Blog on the Run: Reloaded

Monday, June 8, 2009 9:20 pm


Ed Whelan is, according to his bio box, “the President of the Ethics and Public Policy Center. … [and] a lawyer and a former law clerk to Supreme Court Justice Antonin Scalia; [he] has served in positions of responsibility in all three branches of the federal government. From just before the terrorist attacks of September 11, 2001, until joining EPPC in 2004, Mr. Whelan was the Principal Deputy Assistant Attorney General for the Office of Legal Counsel in the U.S. Department of Justice. In that capacity, he advised the White House Counsel’s Office, the Attorney General and other senior DOJ officials, and Departments and agencies throughout the executive branch on difficult and sensitive legal questions. Mr. Whelan previously served on Capitol Hill as General Counsel to the U.S. Senate Committee on the Judiciary. In addition to clerking for Justice Scalia, he was a law clerk to Judge J. Clifford Wallace of the U.S. Court of Appeals for the Ninth Circuit. Mr. Whelan also previously worked as Senior Vice President and Counselor to the General Counsel for Verizon Corp. and as a lawyer in private practice.”

So you would think that with all that high-level lawyerin’ under his belt, Mr. Whelan would be able to take a little criticism, perhaps even give as good as he got.

You would be wrong.

First, Whelan posted a (lame) piece at his NRO blog criticizing the notion that justices make policy, prompted by Supreme Court nominee Sonia Sotomayor’s observation to a group of law students that appeals courts, as opposed to district courts, do that sometimes.

The pseudonymous Publius at Obsidian Wings points out that “everyone who has spent a week in law school knows that courts do policy.  It’s inherent to the process — and it’s often inherent to the very text and doctrine at issue.” He then links to a critique — actually he calls it a decimation, and to this nonlawyer that looks, if anything, like an understatement — of Whelan’s position by Eugene Volokh of the well-known legal blog the Volokh Conspiracy.

” … don’t feel sorry for Ed,” Publius writes of Volokh’s piece. “[Whelan]  knows all this — he’s a smart guy with outstanding legal credentials.  He just enjoys playing the role of know-nothing demagogue.” He also links to this characterization of Whelan by the pseudonymous blogger Anonymous Liberal:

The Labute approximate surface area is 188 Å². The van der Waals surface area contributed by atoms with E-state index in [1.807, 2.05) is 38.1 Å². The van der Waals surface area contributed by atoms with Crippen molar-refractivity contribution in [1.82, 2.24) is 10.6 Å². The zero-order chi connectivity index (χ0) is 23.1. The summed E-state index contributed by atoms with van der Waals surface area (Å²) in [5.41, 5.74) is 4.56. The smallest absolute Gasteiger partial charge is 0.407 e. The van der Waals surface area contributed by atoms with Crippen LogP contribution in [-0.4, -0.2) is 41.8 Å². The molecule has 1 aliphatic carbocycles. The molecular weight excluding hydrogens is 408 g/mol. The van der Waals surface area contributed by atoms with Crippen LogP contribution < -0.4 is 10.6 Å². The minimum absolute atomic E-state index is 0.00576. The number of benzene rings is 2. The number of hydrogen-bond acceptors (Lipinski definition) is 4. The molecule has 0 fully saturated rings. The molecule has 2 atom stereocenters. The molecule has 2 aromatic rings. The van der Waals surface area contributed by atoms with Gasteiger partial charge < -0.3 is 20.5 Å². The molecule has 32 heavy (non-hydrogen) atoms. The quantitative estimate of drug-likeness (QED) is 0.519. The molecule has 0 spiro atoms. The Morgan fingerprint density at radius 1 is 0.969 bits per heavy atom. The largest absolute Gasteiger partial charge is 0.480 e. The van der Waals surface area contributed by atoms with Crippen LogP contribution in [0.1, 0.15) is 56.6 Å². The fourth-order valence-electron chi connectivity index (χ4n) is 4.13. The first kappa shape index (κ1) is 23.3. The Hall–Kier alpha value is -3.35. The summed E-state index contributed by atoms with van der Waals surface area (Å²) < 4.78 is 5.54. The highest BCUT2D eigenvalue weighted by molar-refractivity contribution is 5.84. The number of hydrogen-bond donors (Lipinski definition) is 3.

This is Whelan’s role in the conservative world, his niche. He’s the guy Republicans look to when they need to discredit a Democratic legal or judicial nominee. He pores over their record, finds some trivial fact that, when distorted and taken totally out of context, makes that person look like some sort of extremist. Whelan knows this is what he’s doing. It’s willful. He’s essentially a legal hitman, someone who provides the “expert” opinion that the right wing echo chamber then uses as the basis of its attack campaign.

So how does Whelan, this experienced, consummate legal professional, respond? By publishing publius’s real name and professional affiliation.

He responds like a whiny baby, in other words. Worse, he responds in the manner of someone who, from the standpoint of merits of argument, has got nothin’.

I blog under my own name. Always have. (Presumably always will, although it’s possible some future employer might want some say in that.) I’ve been fortunate to be able to do that. A lot of people aren’t as fortunate — they have personal or professional constraints, yet still believe they can contribute something valuable to some online conversations. It is beyond malicious and, depending on the consequences, could be borderline tortious, to out someone the way Whelan has. (Besides, if he’s all that angry, Anonymous Liberal is the one who really slagged him; all publius really did was link.)

I won’t say I would never out a pseudonymous/anonymous blogger or commenter — never is an awfully long time — but it would take an extreme set of circumstances to make it happen. In the case of hostile, personally abusive commenters who have added nothing to the conversation, banning has sufficed. Even when I’ve found out who they are in real life, which I’ve done more than once, I haven’t outed them, and I almost certainly never would. As far as I’m concerned, they’re free to go anywhere else on the Internet they want to say what they want about me, as long as it’s either factually accurate or constitutionally protected opinion, whether under their real name or otherwise. What purpose would outing serve? The only circumstance I can think of off the top of my head in which I might out somebody would be if I found out that I was being pseudonymously slagged by a public official on the public’s time. But even then, I’d probably just approach the individual directly and invite him to either just communicate directly with me or else take responsibility for his public comments.

It’s just a nasty, juvenile thing Whelan did. And if I were in the market for a lawyer, or knew someone who was, I’d say that his behavior in this case is a major strike against his character.

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